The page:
“As I stand beneath these graceful arches, surrounded on every side by friends from far and near, I am convinced that our common goals are both right and promising. Faithful to the demands of justice and of brotherhood, each working according to the lights of his own conscience, our world must advance along the paths of peace.”

To absorb the full impact of these nauseatingly Wilsonian statements of Eisenhower's, one must remember that Eisenhower is vaunted as one of the great -- and one of the staunchest -- conservatives in 20th century America (and let us not forget that his Vice-President was Richard Nixon). He was staunchly anti-Communist, for example.

Furthermore, before he was elected President (to two terms), he was one of the great Generals of World War 2.

Sean O'Brian said...

To absorb the full impact of these nauseatingly Wilsonian statements of Eisenhower's, one must remember that Eisenhower is vaunted as one of the great -- and one of the staunchest -- conservatives in 20th century America

National Review refused to endorse Eisenhower for the Presidency in 1956 on the grounds that he was not a conservative. He was head of the "modern Republicanism", which was the moderate wing of the Republican Party.

EscapeVelocity said...

Im not a Burke expert either, Hesperado.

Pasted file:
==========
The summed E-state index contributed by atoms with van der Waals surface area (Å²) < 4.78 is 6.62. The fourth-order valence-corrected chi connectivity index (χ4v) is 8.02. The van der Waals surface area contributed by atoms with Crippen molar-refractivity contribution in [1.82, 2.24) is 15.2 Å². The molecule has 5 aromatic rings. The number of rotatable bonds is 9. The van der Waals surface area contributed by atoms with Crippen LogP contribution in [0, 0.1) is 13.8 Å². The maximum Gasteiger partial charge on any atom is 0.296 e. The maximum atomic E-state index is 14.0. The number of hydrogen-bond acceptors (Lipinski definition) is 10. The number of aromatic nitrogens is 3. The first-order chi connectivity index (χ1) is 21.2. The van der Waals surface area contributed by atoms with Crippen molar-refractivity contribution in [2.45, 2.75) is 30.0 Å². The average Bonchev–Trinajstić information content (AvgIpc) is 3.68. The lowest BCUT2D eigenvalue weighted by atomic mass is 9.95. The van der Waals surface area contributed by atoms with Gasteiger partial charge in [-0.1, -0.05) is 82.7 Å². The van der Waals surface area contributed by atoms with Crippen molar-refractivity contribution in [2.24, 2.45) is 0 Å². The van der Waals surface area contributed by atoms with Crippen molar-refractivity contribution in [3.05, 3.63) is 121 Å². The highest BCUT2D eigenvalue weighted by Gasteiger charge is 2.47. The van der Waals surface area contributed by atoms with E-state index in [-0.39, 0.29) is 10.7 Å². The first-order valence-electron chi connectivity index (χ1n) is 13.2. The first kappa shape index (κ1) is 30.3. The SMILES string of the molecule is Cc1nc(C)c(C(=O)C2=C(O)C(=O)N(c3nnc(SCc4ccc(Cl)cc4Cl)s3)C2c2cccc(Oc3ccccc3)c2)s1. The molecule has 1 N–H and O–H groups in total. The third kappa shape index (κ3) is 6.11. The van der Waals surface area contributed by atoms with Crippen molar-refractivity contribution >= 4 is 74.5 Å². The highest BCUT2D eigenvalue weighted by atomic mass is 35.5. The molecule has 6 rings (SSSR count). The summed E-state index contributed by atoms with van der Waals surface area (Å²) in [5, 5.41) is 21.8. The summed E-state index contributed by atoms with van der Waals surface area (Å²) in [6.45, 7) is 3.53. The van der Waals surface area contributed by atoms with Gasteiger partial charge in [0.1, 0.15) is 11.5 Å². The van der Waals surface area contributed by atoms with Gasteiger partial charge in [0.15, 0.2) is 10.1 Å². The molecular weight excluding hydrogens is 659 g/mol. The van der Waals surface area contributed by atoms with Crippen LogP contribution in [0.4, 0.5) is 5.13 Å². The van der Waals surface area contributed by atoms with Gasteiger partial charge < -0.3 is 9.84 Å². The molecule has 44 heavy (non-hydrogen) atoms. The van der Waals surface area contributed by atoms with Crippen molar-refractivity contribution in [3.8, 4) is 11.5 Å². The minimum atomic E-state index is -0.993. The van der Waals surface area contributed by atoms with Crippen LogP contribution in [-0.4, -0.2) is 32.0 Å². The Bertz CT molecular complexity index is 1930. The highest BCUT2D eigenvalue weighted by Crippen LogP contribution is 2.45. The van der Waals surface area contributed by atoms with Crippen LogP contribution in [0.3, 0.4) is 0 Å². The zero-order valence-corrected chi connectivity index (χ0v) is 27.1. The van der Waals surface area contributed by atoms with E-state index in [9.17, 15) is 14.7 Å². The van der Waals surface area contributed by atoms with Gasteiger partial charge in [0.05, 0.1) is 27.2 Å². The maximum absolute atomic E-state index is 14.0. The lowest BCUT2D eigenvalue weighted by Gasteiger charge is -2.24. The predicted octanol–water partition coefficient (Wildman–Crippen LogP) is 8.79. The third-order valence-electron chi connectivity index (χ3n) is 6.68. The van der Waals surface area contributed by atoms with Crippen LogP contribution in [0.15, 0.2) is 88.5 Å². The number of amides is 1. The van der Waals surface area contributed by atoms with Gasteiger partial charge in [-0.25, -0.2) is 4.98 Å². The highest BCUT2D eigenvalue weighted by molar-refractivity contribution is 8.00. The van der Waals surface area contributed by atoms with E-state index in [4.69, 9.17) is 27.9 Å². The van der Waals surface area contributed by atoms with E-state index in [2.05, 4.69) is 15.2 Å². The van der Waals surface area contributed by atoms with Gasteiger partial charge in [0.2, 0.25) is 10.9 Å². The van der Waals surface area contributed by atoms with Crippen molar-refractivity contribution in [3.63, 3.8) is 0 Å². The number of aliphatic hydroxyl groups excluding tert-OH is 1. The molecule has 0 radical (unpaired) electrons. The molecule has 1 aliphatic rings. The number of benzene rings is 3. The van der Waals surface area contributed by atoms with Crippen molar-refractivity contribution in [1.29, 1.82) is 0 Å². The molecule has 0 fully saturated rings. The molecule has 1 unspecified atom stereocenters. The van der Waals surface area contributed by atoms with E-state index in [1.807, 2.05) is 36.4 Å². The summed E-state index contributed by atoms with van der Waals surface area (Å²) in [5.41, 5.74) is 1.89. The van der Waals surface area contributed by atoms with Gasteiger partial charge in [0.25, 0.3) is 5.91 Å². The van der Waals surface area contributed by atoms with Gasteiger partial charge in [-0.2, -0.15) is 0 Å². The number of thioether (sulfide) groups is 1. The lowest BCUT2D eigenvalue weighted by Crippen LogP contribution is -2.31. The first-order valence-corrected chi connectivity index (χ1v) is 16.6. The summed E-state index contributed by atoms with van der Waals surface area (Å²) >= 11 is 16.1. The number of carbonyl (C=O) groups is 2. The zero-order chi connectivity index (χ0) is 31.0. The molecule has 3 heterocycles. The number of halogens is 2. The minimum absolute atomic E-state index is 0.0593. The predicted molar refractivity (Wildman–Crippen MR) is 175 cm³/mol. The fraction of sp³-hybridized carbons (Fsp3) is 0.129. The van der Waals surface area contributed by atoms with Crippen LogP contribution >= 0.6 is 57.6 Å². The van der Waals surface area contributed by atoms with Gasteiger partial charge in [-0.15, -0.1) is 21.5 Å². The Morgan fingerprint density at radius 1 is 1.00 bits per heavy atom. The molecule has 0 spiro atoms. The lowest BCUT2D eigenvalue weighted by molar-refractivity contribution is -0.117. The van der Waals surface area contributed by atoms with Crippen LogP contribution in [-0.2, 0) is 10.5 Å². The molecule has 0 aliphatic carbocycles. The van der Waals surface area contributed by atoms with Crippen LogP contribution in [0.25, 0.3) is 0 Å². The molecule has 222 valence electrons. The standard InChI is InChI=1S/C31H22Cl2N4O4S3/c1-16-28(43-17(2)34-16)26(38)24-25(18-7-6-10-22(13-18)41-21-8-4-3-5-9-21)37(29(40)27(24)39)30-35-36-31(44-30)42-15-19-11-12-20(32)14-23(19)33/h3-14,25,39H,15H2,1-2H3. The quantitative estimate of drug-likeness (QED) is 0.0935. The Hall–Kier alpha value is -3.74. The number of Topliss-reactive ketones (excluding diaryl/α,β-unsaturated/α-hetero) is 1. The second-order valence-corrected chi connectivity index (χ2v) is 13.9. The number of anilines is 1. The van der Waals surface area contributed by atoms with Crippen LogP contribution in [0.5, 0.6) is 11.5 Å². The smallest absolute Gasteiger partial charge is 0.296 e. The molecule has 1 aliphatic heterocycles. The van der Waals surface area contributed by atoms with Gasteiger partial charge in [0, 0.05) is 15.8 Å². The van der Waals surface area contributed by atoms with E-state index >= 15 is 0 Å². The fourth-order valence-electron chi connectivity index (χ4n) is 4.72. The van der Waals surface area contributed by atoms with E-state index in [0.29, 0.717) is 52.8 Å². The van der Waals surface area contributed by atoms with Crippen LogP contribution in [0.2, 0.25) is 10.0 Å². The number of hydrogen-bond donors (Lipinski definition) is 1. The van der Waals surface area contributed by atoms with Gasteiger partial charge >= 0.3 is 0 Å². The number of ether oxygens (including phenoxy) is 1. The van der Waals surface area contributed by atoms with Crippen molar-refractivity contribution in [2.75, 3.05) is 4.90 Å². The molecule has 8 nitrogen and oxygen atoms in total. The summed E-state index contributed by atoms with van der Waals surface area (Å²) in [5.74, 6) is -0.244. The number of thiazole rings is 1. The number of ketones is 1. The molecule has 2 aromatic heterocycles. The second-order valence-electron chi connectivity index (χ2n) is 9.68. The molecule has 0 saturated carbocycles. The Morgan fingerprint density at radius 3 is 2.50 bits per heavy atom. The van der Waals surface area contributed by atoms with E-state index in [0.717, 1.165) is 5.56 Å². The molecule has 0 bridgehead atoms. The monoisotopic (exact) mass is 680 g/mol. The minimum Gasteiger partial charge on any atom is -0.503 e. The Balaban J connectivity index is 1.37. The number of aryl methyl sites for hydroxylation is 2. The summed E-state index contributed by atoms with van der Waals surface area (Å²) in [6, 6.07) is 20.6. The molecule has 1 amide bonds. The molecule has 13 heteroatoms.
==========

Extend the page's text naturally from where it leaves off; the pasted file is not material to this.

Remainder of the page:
Just for the record.

Hesperado said...

Sean O'Brian,

Interesting. Still, it seems to make little difference anyway. I know precious few "real" Republicans or "true" Conservatives who will condemn Islam and all Muslims as readily as they would condemn Stalinism and all Communists; or Nazism and all Nazis; etc..

Dymphna said...

Eisenhower was wooed by parties while he was president of Columbia. He did an "eenie-meenie-minie-mo-I-choose-you and pointed at the Republicans.

As one of our famous handicapped Southern politicians opined "there's not a dime's worth of difference between 'em". Plus ca change, except maybe the Dems get away with breaking more laws cuz they're so cute.


I'm too tired to tangle wid ya Hesperado, but nonetheless *ahem*... there are indeed lots of us knuckle-dragging, Commie-hating, Naziphobe, Islamo-bashers walking around.

Surely you've noticed that before now?

Hesperado said...


Sorry, I didn't make clear that by "precious few" I meant in politics.

But then again, I still recall that mass rally in D.C. by the Tea Party a couple of years ago, upwards of one million people -- and nary a peep about Islam. No excuse for that. (The pathetic excuse that they were focusing on the economy is like saying, "we didn't call attention to the house on fire because we were worried about the funds for a new gazebo" -- i.e., any excuse at all is worse, even, than no excuse.)